33Important Issues in Outsourcing Have a specification for BCM requirements in contract terms Have an agreement on realistic Service Levels for use during incidents Involve outsourcing companies in BCM training, awareness and exercising Have documentation for results of exercises
34PROGRAMME MANAGEMENTKey steps in BCM ProgrammeManagement are: Assigning responsibilities Implementing BCM in the organisation Project Management Ongoing management BCM documentation Incident readiness and response
35ASSIGNING RESPONSIBILITIES The key to a successful BCM programme is the early identification of clearly defined roles, responsibilities and authorities to manage the BCM programme and process throughout the organisation. The purpose of assigning roles and responsibilities is to ensure that the tasks required to implement and maintain the programme are allocated to specific and competent individuals whose performance can be monitored.
36ASSIGNING RESPONSIBILITIES A member of the Executive should be given overall accountability for the organisation’s BCM capability and its effectiveness. This ensures that a BCM programme is given the correct level of importance within the organisation and a greater chance of effective implementation. An individual should be appointed to manage the BCM programme. This person may be known as the BC Manager.
37BCM Programme Board and Team BCM Programme Board (BCM Committee) – a management group to give advice, guidance and management oversight Incident Management Team – a team comprising representatives of all teams involved in incident response to coordinate, manage and resolve incidents (hopefully until closure) BCM Team (BCM operational team) – a series of business and service recovery teams representing critical business processes and their supporting services, e.g., IT services
38IMPLEMENTING BCM IN THEORGANISATION The purpose of this step is to ensure that a sustainable BCM programme is implemented in the organisation. The documented and repeatable process for BCM should be created and adopted throughout the organization.
39PROJECT MANAGEMENT Project management disciplines should be adopted and used, such as GRACE, PMBoK,…. This is to help manage projects to implement the BCM programme, mainly to complete projects within the required time, cost and efforts. Typical project stages in a BCM programme include: Awareness raising Defining programme scope (Write Policy) Business impact analysis Risk Analysis Continuity option selection Developing and implementing the BC plan Developing and managing a desktop exercise to test the BC plan
40ONGOING BC MANAGEMENT The Executive of the organisation should: Appoint a person or team to manage the BCM programme Define the scope of the BCM programme Approve the continuity budget Monitor the performance of the BCM programme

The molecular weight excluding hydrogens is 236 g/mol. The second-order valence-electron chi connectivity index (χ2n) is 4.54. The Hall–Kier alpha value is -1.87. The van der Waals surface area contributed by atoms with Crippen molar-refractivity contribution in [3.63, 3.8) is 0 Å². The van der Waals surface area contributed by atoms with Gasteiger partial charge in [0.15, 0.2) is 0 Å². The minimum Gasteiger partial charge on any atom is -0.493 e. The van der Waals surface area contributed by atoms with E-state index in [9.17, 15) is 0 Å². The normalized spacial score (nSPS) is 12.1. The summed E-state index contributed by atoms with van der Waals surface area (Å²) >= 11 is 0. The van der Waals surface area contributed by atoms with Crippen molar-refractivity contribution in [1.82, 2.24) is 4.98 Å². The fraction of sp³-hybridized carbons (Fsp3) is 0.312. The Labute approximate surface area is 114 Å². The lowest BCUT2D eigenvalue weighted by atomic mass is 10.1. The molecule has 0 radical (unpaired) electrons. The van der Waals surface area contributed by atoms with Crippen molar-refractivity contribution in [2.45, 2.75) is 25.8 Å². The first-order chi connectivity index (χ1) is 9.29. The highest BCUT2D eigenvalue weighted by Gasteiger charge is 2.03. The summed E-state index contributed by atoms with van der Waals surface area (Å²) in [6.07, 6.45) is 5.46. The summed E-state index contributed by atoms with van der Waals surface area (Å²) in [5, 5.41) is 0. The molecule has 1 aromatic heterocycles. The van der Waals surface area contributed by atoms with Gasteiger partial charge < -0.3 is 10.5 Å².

41ONGOING BC MANAGEMENT The appointed BCM team should (in consultation with the Executive): Develop and approve a BCM process and programme. Undertake or manage the BCM activities Promote BCM across the organisation and externally where appropriate Manage the continuity budget Maintain the BCM documentation Report on the current state of readiness to the Executive on a regular basis highlighting where there are gaps to be corrected Train BCM members
42DOCUMENTATION A set of BCM documentation includes: BCM Policy including scope and principles BCM roles, responsibilities and resources Training and competency records for BCM personnel Business Impact Analysis Risk analysis BCM Strategies including papers supporting the choice of the strategies adopted Incident Response structure Incident Management Plans Business Continuity Plans
43DOCUMENTATION Departmental Business Resumption Plans Exercise Schedule and reports Awareness and training programme Service Level Agreements with customers and suppliers Contracts for third party recovery services such as workspace and salvage Maintenance and review (audit) programme, reports and corrective actions
44INCIDENT READINESS &RESPONSE A process/plan to handle incidents until returning to a normal situation needs to be defined like: Receive notification of an incident. Assess situation then: either manage response through appropriate prepared plans or escalate to Incident management team Contain - Is there anything that can be done immediately to stop the problem getting worse? Look at the Incident Management Plan - is there a pre- planned response that fits this incident? Follow the documented response procedure
45INCIDENT READINESS &RESPONSE Predict the likely outcome and adapt the BC Plan to provide a response strategy Implement the response strategy Evaluate the progress of the response If the situation is OK, stand down the response Review the effectiveness of the response